4. Keep an eye on the minors.
As productive as in-season trades can be for some aggressive teams, the ideal scenario is to promote from within and have rookies shine. The Cardinals rode great hitting with runners in scoring position and big contributions from veteran stars like Yadier Molina, Matt Holliday, Carlos Beltran, and Adam Wainwright in their pennant-winning campaign. But they probably don’t make the World Series (or maybe even come close) without huge contributions from their rookies: Trevor Rosenthal and Carlos Martinez, Shelby Miller and Michael Wacha, Matt Adams, Seth Maness, and Kevin Siegrist.
If you’re looking for teams that might outperform expectations next year, scan the high minors of their farm systems for major league–ready talent. Actually, with Xander Bogaerts likely to claim an everyday job from Opening Day, and other dynamic prospects like Jackie Bradley Jr., Matt Barnes, Allen Webster, and others knocking on the door, the Red Sox could be one of those teams.
5. Don’t overreact to a bad season.
Last Sox reference: If a talented team can play poorly enough to lose 93 games, then come back the next season and win it all, that bodes well for some of 2013’s biggest disappointments. Everyone in the world loved the Nationals heading into this season. But Washington disappointed thanks to subpar seasons by multiple players. Adam LaRoche’s power dipped dramatically, Wilson Ramos missed half the year (and Kurt Suzuki stunk in his stead), Bryce Harper missed 44 games, Danny Espinosa was awful, and the bullpen ran into trouble frequently. Think of the Nats’ 2013 season as a bad result among a range of outcomes for a young and very talented team. And expect them to be right back in the playoff hunt in 2014, with a great trio of starting pitchers, a balanced lineup, and better luck than they had this year.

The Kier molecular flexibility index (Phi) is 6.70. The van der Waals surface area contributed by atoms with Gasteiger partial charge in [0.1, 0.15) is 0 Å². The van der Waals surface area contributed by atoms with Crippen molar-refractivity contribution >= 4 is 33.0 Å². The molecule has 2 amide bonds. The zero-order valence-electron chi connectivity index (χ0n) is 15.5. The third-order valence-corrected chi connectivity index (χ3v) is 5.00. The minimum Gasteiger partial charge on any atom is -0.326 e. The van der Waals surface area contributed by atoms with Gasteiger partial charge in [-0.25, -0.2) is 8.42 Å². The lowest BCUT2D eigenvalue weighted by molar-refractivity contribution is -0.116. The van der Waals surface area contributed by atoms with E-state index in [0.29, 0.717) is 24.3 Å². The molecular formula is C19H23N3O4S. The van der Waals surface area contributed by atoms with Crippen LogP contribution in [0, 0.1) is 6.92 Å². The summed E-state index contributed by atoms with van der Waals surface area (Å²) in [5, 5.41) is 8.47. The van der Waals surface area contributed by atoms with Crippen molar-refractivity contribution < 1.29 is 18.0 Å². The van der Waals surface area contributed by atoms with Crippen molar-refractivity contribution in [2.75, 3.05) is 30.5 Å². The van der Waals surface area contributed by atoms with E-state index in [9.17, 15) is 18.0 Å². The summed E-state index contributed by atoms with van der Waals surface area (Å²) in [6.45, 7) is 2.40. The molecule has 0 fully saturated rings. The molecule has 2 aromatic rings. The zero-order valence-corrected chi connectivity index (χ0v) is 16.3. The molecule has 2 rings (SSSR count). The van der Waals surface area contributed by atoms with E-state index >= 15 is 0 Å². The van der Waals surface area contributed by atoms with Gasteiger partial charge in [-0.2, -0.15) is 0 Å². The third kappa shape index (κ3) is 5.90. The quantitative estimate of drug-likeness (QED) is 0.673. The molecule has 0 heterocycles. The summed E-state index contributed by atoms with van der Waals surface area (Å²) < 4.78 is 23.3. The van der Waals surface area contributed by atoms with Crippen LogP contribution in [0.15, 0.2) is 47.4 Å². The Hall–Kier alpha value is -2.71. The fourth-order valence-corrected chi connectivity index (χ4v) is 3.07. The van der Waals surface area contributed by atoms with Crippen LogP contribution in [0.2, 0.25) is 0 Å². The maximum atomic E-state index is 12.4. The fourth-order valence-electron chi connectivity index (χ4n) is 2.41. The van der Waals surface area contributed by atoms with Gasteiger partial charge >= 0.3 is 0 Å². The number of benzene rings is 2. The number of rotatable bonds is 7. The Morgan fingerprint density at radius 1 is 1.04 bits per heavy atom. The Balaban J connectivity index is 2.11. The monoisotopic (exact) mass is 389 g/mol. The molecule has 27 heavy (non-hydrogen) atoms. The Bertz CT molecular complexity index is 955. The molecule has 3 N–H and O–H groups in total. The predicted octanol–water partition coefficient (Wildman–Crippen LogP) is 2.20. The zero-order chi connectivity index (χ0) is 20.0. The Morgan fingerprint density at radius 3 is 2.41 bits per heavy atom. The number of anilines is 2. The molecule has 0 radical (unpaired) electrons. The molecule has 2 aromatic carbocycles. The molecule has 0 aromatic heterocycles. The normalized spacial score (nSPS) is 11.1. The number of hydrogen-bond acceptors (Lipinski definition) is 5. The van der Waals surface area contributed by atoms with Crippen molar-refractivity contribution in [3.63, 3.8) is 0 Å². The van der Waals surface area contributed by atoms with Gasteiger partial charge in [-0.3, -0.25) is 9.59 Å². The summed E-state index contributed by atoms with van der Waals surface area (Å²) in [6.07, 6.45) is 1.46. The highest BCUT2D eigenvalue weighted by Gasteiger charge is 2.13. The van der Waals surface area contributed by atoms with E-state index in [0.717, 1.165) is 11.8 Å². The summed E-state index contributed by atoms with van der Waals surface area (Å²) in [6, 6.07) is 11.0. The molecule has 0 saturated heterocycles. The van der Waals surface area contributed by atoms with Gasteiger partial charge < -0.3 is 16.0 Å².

The Jays can’t claim the recent success the Nats had in 2012. In fact, with the Pirates making the playoffs this year, Toronto now owns the second-longest playoff drought in baseball, behind only the 28-years-and-counting Royals. But there were some good reasons for the baseball world to get excited about the Jays this year, even if 2013 ended with a last-place finish in the AL East. Granted, the starting pitching sucked, the defense sucked, and Jose Reyes missed a big chunk of the season as everyone figured. But Toronto had a bunch of terrible players suck up tons of playing time this year, which in a twisted way bodes well for 2014. Replace the replacement-level performances of Melky Cabrera, J.P. Arencibia, Emilio Bonifacio, and Maicer Izturis with even average production and that alone could spur a charge back to contention. As we wrote back in August: “It’s entirely possible that the Jays are a pretty good team hiding inside a terrible season.”
We’ll have to wait a while to see how it all plays out. In the meantime, get ready for another hectic Hot Stove season, then for new contenders and new stars to emerge next year. Just 104 days until pitchers and catchers report. Can’t wait.